Defining the disease
Melanoma is defined as a type of skin cancer that usually begins in melanocytes (pigment-producing cells). This type of cancer normally occurs in areas that tend to occasionally be sun-exposed. Melanoma can be seen to develop at any age in humans but the highest number of cases frequently occur in people during their fifties and seventies, yet, in the recent years it is becoming more common to be found in teenagers and young adults.
Melanomas are usually new growths on skin but they may also develop from an already existing mole or other skin growth that once was normal but became malignant over time. Most melanomas are known to affect only the epidermis (outermost layer of the skin) and if a melanoma ends up becoming thicker to the point of involving multiple layers of the skin anatomy, it can unfortunately undergo metastasis (spread to other parts of the body).
Epidemiology and causes
It is stimated that in the United States, melanoma affect 30 in 100,000 men yearly, becoming the fifth most common cancer type diagnosed in men and the sixth in women since it is stimated to affect 18 in 100,000 women yearly, as well. Research also demonstrates that 1 in 43 individuals will most likely develop melanoma in their lifetime, and light-skinned individuals have a 20 percent higher chance of developing melanoma than those with a dark-skin complexion.
The causes of the disease are mainly well understood, it comes from a combination of environmental and genetic factors. According to science, the greatest environmental risk factor is exposure to ultraviolet (UV) radiation from the sun, that lead to the accumulation of genetic mutations within the affected area. In most of the cases, melanoma is seen to be sporadic, this means that the genetic mutations occurred during a person’s lifetime, instead of genetic inheritance. Melanoma caused by inherited genetic changes is only seen in 10 percent of diagnosed cases.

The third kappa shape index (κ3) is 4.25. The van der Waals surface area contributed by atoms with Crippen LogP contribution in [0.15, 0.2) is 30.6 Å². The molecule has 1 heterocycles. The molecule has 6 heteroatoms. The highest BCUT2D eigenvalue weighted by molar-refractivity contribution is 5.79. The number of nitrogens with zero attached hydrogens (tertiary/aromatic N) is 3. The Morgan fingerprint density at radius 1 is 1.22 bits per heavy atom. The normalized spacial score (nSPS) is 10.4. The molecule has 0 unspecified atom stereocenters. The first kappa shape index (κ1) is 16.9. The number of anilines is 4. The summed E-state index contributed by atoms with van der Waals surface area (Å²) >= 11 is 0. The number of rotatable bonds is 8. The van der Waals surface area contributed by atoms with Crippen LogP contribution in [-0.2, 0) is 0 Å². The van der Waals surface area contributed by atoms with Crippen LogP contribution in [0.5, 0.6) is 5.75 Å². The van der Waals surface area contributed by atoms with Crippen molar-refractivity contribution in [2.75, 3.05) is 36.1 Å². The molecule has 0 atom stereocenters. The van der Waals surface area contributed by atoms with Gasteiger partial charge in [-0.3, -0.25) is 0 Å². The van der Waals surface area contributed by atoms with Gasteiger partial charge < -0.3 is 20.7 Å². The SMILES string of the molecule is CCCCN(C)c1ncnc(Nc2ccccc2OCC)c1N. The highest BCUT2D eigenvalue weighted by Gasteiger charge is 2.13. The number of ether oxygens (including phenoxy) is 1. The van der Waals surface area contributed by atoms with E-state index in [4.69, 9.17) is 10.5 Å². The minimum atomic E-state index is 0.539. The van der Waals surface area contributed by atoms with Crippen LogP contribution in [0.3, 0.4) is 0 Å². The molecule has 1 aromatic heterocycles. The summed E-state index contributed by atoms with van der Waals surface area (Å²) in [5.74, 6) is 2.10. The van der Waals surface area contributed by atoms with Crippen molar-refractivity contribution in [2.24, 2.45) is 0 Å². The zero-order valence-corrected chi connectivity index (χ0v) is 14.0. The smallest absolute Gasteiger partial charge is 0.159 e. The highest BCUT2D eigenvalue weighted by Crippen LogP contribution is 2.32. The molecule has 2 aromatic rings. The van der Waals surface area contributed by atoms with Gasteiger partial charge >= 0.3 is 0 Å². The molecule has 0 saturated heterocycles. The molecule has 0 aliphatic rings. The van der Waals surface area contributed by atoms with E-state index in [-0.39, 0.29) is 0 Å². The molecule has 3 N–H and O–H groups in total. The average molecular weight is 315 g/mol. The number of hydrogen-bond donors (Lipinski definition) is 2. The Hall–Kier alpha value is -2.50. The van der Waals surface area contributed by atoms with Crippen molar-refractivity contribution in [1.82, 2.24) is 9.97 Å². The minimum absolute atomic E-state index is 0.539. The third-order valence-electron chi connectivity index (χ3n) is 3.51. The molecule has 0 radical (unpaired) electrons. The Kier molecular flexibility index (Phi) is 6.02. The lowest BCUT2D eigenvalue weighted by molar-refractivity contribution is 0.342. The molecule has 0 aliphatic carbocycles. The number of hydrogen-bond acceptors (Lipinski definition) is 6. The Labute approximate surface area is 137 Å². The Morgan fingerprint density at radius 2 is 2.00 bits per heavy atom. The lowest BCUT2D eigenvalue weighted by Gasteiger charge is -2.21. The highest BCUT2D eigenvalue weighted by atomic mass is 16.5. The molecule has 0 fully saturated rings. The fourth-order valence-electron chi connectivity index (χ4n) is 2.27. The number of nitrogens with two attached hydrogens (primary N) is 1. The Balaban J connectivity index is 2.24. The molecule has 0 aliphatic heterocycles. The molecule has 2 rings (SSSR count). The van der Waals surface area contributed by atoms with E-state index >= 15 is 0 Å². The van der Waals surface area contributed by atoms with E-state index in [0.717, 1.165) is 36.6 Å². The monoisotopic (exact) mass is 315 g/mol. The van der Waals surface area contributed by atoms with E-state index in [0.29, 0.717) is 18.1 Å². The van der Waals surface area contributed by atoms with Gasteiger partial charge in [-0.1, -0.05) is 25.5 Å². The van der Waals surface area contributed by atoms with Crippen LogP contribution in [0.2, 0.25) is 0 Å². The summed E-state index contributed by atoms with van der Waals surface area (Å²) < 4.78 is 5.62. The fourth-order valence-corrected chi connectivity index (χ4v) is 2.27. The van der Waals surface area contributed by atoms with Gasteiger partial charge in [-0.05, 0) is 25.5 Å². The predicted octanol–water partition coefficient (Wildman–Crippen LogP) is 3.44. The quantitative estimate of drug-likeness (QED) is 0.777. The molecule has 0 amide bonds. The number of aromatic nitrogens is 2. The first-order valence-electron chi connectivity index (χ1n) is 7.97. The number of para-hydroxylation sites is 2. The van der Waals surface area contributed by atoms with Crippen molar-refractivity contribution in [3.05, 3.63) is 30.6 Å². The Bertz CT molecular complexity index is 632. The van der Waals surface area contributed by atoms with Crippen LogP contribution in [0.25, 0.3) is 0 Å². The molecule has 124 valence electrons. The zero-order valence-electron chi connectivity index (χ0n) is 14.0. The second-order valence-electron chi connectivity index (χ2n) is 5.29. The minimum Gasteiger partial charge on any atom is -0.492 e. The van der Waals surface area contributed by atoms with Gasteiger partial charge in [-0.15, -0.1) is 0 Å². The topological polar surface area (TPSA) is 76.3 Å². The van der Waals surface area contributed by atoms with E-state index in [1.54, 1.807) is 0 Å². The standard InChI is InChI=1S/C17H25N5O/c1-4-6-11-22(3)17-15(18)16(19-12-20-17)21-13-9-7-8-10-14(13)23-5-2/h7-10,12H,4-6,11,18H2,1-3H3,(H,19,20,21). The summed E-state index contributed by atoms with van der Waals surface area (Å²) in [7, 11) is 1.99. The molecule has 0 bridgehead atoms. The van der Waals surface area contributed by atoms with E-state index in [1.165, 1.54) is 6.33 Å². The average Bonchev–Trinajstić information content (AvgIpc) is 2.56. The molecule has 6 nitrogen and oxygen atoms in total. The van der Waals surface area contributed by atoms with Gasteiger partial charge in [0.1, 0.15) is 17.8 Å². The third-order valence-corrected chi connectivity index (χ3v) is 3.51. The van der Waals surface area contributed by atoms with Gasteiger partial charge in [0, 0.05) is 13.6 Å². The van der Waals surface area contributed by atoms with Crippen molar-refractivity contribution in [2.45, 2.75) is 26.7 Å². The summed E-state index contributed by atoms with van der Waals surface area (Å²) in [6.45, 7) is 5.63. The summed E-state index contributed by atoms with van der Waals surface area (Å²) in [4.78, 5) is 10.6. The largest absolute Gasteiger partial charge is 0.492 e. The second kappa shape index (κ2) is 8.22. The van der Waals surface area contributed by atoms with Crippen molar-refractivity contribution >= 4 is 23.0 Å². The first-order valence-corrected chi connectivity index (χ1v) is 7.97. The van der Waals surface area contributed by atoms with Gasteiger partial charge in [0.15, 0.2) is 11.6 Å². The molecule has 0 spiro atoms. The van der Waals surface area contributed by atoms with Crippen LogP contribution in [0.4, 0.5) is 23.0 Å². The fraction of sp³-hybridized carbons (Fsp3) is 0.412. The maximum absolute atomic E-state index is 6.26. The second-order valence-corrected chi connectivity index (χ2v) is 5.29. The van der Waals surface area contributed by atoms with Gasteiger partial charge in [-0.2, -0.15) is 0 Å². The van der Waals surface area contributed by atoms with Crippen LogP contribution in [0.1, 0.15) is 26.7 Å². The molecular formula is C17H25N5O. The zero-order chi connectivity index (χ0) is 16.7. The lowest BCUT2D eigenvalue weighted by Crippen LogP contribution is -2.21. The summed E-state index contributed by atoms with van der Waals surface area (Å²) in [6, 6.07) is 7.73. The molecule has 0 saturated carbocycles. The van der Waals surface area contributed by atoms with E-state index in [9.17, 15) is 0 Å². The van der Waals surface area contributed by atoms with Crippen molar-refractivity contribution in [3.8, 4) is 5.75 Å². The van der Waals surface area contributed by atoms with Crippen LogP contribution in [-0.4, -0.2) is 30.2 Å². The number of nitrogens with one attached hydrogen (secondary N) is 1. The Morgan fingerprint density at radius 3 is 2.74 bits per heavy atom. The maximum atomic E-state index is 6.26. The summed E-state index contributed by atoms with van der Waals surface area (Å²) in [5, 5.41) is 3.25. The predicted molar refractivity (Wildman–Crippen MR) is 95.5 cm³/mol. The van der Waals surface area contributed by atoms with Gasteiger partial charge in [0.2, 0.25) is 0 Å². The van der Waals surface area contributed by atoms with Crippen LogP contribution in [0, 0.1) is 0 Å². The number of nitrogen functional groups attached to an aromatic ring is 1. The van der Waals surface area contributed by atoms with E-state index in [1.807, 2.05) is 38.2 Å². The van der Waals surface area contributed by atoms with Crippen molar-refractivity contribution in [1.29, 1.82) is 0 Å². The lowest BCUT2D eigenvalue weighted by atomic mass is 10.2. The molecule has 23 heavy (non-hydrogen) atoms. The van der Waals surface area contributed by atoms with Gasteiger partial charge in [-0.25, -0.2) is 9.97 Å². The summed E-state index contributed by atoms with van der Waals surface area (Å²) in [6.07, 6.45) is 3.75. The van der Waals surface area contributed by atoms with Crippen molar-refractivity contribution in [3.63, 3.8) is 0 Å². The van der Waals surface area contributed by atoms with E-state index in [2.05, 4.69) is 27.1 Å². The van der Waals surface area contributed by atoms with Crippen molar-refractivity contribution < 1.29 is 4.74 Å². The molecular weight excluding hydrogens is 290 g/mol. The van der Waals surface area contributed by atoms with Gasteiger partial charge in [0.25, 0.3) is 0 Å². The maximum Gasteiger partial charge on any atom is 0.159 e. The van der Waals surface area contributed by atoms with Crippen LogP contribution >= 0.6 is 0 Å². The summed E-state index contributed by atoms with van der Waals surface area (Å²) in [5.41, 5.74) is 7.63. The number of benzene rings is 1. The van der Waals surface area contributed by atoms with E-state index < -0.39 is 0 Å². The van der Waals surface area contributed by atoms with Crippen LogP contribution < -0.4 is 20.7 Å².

Types of melanoma
Currently, there are four main types of skin melanoma: Superficial spreading, nodular, lentigo maligna, and, acral lentiginous melanoma.
In superficial spreading melanoma, the most common type is usually found on the arms, legs, chest and back. Here, the growth of melanoma cells tend to be slow at first, and it can spread out across the surface of the skin. On the other hand, nodular melanoma, the second most common type, is seen too grow more quickly than other types of melanomas. The tumor is known for losing its colour when starting to grow, becoming red rather than black. It can also be found on the chest, back, head or neck. Moreover, lentigo maligna melanoma is less common from the previously described, most of the cases are found to happen in older people, specifically in areas of skin that have had a lot of sun exposure over many years, such as the face and neck. It is known to develop from a slow-growing precancerous condition called a lentigo maligna or Hutchinson’s freckle that looks like a stain on the skin. As they are slow-growing, therefore, they are less dangerous than the other types of melanoma. Finally, acral lentiginous melanoma is the rarest type, it commonly affects the palms of the hands, soles of the feet, or under finger and toe-nails. This type of melanoma, is the only one more common to develop in people with darker skin. Researchers believe that this particular type is not related to sun exposure.
There are other types of melanoma considered rare, such as, desmoplastic melanoma. Also, melanoma can be seen to start in parts of the body other than the skin. An example is when it initiates in the eye, called ocular melanoma. Or it can start in the tissues that line areas inside the body, such as, nose and mouth.
In conclusion, melanoma is still a difficult disease to control. However, nowadays science has granted us with a considerate amount of knowledge regarding this disease behavior and by analyzing the old and new concepts regarding its pathology, we are able to simplify and enhance our approach to its treatment and the most important, its prevention.
Melanoma – Genetics Home Reference – Nih